Appraisal conversations do not generate these types of benefits. Rather, evaluation conferences—typically characterized by monologues, not dialogue—serve to clarify expectations, define responsibilities, identify shortcomings, and communicate worth. If we desire the benefits of dialogue that London has identified, other systems must be embraced that will produce discourse characteristic of professional learning communities. Leaders of a true PLC…

  • Ensure staff members actively listen to one another.
  • Create reasonable opportunities for peers to influence each other.
  • Make certain all ideas are treated with dignity.
  • Explore ways for staff to seek common ground on issues.
  • Prove to others that all opinions have value.

So how do we accomplish these objectives? It begins with how we engage staff members in dialogue during faculty meetings. In traditional meetings much of the “discussion” that takes place occurs in one of the following manners: (1) the facilitator of the meeting delivers a monologue while participants sit passively; and/or (2) a few members of the staff monopolize the conversations. Both of these behaviors squelch the exchange of ideas among faculty.

Instructional leaders, on the other hand, intentionally structure interaction during meetings to ensure all individuals contribute to the discussion. Consider the Kagan Structures noted below as examples of how to make this a reality.

  • Timed RoundRobin ensures all staff members are given the same amount of time to share personal views on the topic being addressed.
  • Talking Chips makes use of communication regulators which allow all participants to share their observations as well as build on the ideas of others.
  • Pros-N-Cons provides opportunities for all team members to overtly demonstrate they have seriously considered opposing viewpoints.

In the same amount of time that a few individuals can share, all staff members can contribute their thoughts. By structuring interaction in meetings, leaders treat everyone on the team in an equitable fashion, thereby moving the faculty toward becoming a professional learning community.

Understand that faculty meetings are not the only avenue of communications that must be addressed. Feedback systems must also be adopted that are nonjudgmental in nature (e.g., non-evaluative coaching, walk-throughs with reflective conversations). The bottom line is this: as leaders, we have to choose the systems that we embed in our organizations. Managers utilize ineffectual methods to involve staff in discussions. Instructional leaders engage all their staff in rich, intentional, structured interaction.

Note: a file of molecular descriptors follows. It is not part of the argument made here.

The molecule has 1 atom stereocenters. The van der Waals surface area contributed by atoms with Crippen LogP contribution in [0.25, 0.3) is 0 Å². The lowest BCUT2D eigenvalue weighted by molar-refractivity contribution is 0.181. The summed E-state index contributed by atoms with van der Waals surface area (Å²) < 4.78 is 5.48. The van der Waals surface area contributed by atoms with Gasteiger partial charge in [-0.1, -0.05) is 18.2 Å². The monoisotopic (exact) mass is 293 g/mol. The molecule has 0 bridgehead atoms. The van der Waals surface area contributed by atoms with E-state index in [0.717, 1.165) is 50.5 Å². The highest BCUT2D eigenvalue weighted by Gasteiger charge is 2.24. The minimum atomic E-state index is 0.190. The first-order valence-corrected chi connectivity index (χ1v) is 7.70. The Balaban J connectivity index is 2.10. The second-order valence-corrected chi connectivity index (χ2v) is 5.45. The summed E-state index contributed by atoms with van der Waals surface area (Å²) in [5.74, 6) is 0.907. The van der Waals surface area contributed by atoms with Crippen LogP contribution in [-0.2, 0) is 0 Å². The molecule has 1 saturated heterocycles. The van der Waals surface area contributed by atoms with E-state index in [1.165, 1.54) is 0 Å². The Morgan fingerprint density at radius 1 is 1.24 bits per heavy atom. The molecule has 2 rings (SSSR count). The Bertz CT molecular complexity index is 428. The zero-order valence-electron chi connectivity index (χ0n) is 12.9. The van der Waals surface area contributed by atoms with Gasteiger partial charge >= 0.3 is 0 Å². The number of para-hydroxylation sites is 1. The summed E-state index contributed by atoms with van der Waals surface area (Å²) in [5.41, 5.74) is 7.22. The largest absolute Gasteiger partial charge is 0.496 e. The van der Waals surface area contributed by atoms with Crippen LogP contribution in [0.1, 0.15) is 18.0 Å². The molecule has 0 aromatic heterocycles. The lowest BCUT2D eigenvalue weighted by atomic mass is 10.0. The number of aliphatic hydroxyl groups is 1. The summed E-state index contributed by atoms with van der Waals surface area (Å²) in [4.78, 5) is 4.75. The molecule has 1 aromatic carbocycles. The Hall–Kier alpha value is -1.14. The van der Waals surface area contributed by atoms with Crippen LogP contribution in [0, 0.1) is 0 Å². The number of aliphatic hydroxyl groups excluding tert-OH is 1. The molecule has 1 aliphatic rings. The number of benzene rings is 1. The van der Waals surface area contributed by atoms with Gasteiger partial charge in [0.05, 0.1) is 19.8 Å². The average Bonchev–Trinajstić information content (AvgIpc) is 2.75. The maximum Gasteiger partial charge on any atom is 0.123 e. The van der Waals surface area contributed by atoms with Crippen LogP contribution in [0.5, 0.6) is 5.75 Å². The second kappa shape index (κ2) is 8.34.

There is lots of talk taking place in schools. Is your talk growing staff professionally?

Further Reading

Garmston, R., & Wellman, B. (1998, April). Teacher Talk That Makes a Difference. Retrieved November 2017 from http://www.ascd.org/publications/educational-leadership/apr98/vol55/num07/Teacher-Talk-That-Makes-a-Difference.aspx.

London, S. (n.d.). The Power of Dialogue. Retrieved December 2017 from http://www.scottlondon.com/articles/ondialogue.html.

National College for Teaching and Leadership. (n.d.). Retrieved December 2017 from http://www.inspiringleaderstoday.com/ILTMaterials/LEVEL3_LIT-v4.0-2014_08_08-11_54_0/leading-and-improving-teaching/lit-s4/lit-s4-t04.html.

Related Rescource

Cooperative Meetings
Charting the Voyage Toward a Community of Leaders and Learners

Meetings are one of the few times that the faculty is together. When structured well, they become the royal road to creating a community of leaders and learners. This groundbreaking resource offers both a vision and map: It charts the course to building positive staff relationships, ongoing professional development among faculty, and empowers your faculty to make wise decisions.